South African Diocese Launches Initiative to Bring People Back to Church after Lockdown

Bishop Joseph Kizito of South Africa's Aliwal North Diocese, Ugandan-born Bishop Joseph Kizito blessing the people of God at a past event

South Africa’s Aliwal Diocese is planning a five-week program on reflections that are aimed at bringing people back to Church after a protracted COVID-19 lockdown in the country.

Dubbed Small Christian Community (SCC) Notes for Reflection, the program that is being spread across the entire Lenten Season addresses different topics for reflection, exploring the experiences that the people in the Diocese within the Ecclesiastical province of Eastern Cape have gone through during the pandemic.

In an interview with ACI Africa when he spoke about the Diocese’s preparedness for Ash Wednesday, Bishop Joseph Kizito said that people are scared of going back to Church even after Prelates in the country announced resumption of public worship.

“There is a feeling of detachment among the people. You can also clearly see the fear on the faces of people who are coming to Church. This program will try to bring back the mood we had in Church before COVID-19 came,” said Bishop Kizito.

According to the Local Ordinary of Aliwal Diocese, the Church was “stigmatized” at the onset of the pandemic, making people believe that they were more likely to get infected with the virus when they went to a religious gathering than they were when they went to any other social gathering or public place.


“People fear that they are more exposed to virus infection in Church than they are in a mall,” the Ugandan-born Bishop told ACI Africa.

He added, “I have met many people who told me that they got sick when they went to a funeral. But I have never met anyone who says they got the infection when they went shopping. We don’t know why this is the case but I can say that the Church was stigmatized from the word go.”

In the first week of the SCC Notes for Reflection, Catholics in Aliwal Diocese are expected to reflect on the theme of “fear,” Bishop Kizito said, adding that it is fear that is keeping people away from Church after spending months away.

“Not everyone is coming to Church. I have spoken to many people who have made it clear that they are not coming to Church until COVID-19 is gone. They say they are only comfortable following the Church services on their televisions,” he says.

Reflections in the second week in the Diocese will be hinged on “job losses” and will invite people to explore different ways to deal with loss, the Bishop said.

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He further said that a majority of people in the country have sunk into deep poverty and suffering after they lost their jobs amid COVID-19 lockdown.

“People have lost their jobs, businesses are closed and their owners are seated at home. Many have sunk into depression,” the Bishop said, adding that scriptures in the week will be selected to give people hope including the Biblical account of Abraham who was told to leave everything behind to go to a place he did not know.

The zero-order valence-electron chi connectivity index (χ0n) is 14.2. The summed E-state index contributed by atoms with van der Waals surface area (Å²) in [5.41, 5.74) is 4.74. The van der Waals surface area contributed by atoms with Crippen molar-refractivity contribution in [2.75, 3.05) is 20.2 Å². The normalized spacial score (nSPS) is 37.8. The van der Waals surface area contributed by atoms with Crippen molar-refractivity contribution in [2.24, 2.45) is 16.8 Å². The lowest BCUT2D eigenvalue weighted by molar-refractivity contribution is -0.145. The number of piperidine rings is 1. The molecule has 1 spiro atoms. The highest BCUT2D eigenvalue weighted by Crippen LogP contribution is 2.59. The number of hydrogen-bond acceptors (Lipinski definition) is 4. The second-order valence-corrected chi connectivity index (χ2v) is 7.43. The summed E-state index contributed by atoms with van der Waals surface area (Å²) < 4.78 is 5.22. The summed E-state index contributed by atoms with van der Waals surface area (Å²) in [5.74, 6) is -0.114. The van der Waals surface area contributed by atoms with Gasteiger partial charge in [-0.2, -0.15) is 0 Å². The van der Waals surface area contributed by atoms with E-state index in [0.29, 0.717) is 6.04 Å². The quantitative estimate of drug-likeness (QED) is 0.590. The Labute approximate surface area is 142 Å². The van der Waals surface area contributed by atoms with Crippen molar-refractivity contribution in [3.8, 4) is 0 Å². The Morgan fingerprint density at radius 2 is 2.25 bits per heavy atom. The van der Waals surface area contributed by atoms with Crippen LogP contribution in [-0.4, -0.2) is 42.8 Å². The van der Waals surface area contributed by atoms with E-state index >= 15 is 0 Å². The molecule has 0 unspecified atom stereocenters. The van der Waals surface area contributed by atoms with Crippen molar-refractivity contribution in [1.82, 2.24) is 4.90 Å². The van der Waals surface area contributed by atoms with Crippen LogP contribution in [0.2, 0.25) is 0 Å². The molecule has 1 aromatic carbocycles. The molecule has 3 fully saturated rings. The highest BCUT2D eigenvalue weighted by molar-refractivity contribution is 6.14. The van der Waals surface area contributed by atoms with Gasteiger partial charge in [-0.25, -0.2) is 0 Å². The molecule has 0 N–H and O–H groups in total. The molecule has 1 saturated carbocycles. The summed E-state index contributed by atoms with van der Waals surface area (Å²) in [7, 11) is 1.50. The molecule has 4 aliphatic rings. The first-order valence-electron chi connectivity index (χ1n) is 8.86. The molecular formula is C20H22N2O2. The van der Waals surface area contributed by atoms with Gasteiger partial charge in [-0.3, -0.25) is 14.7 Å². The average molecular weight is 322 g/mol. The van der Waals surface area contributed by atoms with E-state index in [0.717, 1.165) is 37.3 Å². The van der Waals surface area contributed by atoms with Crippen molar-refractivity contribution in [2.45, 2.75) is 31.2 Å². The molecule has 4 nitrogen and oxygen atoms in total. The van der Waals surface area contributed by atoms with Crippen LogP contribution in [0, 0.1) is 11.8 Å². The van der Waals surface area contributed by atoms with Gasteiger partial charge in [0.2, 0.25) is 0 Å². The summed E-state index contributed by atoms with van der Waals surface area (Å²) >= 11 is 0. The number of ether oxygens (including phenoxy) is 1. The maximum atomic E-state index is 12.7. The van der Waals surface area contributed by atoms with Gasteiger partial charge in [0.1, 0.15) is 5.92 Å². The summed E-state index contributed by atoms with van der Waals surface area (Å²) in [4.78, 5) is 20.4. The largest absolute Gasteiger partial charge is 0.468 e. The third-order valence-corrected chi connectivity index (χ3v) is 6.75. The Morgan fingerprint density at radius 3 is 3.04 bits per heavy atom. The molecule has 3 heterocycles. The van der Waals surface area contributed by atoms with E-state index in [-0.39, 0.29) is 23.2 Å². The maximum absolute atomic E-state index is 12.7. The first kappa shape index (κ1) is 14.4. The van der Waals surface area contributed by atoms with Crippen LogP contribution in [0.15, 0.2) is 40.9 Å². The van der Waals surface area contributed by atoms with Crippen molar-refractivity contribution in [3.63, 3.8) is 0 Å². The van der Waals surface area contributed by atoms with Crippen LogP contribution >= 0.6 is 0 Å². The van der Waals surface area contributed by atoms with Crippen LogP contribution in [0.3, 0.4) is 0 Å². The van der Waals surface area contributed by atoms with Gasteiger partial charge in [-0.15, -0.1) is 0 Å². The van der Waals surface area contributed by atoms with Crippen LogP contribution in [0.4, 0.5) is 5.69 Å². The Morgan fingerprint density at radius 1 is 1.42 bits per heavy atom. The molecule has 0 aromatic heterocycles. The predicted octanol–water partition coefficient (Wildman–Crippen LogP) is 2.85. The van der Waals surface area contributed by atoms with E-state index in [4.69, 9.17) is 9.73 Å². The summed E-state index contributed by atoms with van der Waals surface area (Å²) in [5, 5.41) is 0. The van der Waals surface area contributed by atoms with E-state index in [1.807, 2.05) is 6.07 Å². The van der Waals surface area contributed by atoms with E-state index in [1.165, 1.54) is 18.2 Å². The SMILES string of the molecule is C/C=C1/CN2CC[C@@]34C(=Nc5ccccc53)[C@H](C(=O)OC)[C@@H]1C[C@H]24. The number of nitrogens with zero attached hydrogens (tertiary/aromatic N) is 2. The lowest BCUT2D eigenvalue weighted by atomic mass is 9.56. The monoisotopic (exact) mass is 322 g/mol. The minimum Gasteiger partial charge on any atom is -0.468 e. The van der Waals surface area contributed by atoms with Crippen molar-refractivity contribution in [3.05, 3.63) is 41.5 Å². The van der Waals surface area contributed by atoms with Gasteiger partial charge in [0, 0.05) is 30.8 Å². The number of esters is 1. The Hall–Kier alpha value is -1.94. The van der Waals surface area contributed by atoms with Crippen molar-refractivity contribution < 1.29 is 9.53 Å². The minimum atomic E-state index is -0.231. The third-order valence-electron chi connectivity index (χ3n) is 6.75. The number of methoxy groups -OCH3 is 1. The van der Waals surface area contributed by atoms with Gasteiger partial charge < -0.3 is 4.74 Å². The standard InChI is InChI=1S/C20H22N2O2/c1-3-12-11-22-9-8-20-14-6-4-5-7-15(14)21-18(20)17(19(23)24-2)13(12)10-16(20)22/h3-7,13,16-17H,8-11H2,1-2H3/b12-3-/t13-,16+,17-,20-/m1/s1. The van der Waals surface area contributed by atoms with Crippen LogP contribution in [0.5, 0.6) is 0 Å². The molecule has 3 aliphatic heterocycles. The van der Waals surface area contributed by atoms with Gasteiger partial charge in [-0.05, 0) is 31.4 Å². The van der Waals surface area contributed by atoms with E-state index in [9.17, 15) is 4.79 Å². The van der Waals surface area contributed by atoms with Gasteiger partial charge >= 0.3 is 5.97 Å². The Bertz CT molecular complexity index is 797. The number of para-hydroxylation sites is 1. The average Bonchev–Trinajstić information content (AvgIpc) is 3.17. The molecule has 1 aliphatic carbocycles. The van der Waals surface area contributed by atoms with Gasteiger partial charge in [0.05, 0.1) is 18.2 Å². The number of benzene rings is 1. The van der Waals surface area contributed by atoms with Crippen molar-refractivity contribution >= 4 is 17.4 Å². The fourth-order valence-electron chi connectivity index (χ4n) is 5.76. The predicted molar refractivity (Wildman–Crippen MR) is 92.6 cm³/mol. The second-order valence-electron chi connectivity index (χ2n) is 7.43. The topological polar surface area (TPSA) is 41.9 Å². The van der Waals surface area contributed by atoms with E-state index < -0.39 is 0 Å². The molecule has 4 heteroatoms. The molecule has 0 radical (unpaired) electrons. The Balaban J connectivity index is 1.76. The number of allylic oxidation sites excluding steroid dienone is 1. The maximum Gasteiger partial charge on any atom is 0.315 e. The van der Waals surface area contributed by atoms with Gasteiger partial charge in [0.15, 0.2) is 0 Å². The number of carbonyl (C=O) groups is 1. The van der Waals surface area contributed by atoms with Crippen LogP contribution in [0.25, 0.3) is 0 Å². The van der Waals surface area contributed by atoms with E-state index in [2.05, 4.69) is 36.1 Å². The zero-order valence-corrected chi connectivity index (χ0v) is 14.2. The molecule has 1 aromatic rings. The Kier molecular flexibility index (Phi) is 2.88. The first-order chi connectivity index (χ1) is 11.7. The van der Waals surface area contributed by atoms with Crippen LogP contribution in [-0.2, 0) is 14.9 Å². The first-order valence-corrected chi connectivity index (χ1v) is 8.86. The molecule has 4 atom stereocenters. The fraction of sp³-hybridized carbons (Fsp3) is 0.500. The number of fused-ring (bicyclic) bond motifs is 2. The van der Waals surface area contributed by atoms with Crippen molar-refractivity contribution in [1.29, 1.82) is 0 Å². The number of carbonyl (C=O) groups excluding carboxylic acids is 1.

The third topic will be “death” and for a whole week, Catholics will be expected to pray for the souls of their friends and relatives who succumbed to COVID-19-related complications, including those who were not given a decent send-off owing to the lockdown regulations.

“We have set aside the third week of lent to specifically pray for the souls of people who we didn’t go to bury because the COVID-19 regulations couldn’t allow us. We have lost so many people and we continue to lose others in large numbers every day,” Bishop Kizito said.

“There is a Parish in my Diocese that has lost 15 people in a span of only two months. People have mourned and are still mourning. We are not able to give our loved ones decent send-offs,” he said.


Reflections in the fourth week will be centered on “hope, the Bishop sharesd. In the fifth week, Catholics of Aliwal Diocese will be expected to reflect on “crime and stress”, which the Bishop said have skyrocketed during lockdown.

In Aliwal Diocese, Bishop Kizito says that many Parishes have been broken into and Church property stolen.

“Here in my Diocese, there are 55 Churches and at least half of them have been broken into,” the Bishop told ACI Africa, and added, “So many things have been stolen including computers, chalices, speakers, microphones and other important equipment. The crime rate has shot up during the COVID-19 lockdown.”

In Parishes, the bandits do not spare anything as Fathers’ houses and even Convents have been broken into, the Bishop said.

“Whenever a Priest calls, there are always high chances that they are calling to report an act of vandalism. There is nothing we can do anymore,” Bishop Kizito said resignedly, adding that the prayers in the fifth week of Lent will be dedicated to the conversion of criminals in the country.

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Agnes Aineah is a Kenyan journalist with a background in digital and newspaper reporting. She holds a Master of Arts in Digital Journalism from the Aga Khan University, Graduate School of Media and Communications and a Bachelor's Degree in Linguistics, Media and Communications from Kenya's Moi University. Agnes currently serves as a journalist for ACI Africa.